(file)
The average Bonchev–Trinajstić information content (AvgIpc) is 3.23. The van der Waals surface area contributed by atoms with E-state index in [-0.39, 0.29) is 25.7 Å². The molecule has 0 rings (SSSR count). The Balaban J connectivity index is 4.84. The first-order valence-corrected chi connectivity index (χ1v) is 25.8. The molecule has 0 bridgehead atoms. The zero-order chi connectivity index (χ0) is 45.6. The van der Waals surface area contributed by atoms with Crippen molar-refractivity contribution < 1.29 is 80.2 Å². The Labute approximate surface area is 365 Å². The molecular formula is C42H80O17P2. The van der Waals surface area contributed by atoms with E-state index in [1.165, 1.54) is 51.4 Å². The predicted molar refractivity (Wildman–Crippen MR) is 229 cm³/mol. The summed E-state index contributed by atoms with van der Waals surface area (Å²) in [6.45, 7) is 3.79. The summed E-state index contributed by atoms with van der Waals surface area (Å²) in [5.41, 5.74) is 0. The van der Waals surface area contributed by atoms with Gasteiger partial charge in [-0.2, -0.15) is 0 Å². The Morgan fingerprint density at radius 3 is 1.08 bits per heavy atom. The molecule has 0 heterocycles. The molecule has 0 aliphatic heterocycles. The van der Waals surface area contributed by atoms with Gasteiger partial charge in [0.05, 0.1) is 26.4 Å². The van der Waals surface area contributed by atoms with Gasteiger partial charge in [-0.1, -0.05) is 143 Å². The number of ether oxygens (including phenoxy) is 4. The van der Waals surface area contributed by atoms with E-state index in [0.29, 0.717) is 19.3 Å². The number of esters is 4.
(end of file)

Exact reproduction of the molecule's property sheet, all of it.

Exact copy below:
The average Bonchev–Trinajstić information content (AvgIpc) is 3.23. The van der Waals surface area contributed by atoms with E-state index in [-0.39, 0.29) is 25.7 Å². The molecule has 0 rings (SSSR count). The Balaban J connectivity index is 4.84. The first-order valence-corrected chi connectivity index (χ1v) is 25.8. The molecule has 0 bridgehead atoms. The zero-order chi connectivity index (χ0) is 45.6. The van der Waals surface area contributed by atoms with Crippen molar-refractivity contribution < 1.29 is 80.2 Å². The Labute approximate surface area is 365 Å². The molecular formula is C42H80O17P2. The van der Waals surface area contributed by atoms with E-state index in [1.165, 1.54) is 51.4 Å². The predicted molar refractivity (Wildman–Crippen MR) is 229 cm³/mol. The summed E-state index contributed by atoms with van der Waals surface area (Å²) in [6.45, 7) is 3.79. The summed E-state index contributed by atoms with van der Waals surface area (Å²) in [5.41, 5.74) is 0. The van der Waals surface area contributed by atoms with Gasteiger partial charge in [-0.2, -0.15) is 0 Å². The Morgan fingerprint density at radius 3 is 1.08 bits per heavy atom. The molecule has 0 heterocycles. The molecule has 0 aliphatic heterocycles. The van der Waals surface area contributed by atoms with Gasteiger partial charge in [0.05, 0.1) is 26.4 Å². The van der Waals surface area contributed by atoms with Gasteiger partial charge in [-0.1, -0.05) is 143 Å². The number of ether oxygens (including phenoxy) is 4. The van der Waals surface area contributed by atoms with E-state index in [0.29, 0.717) is 19.3 Å². The number of esters is 4.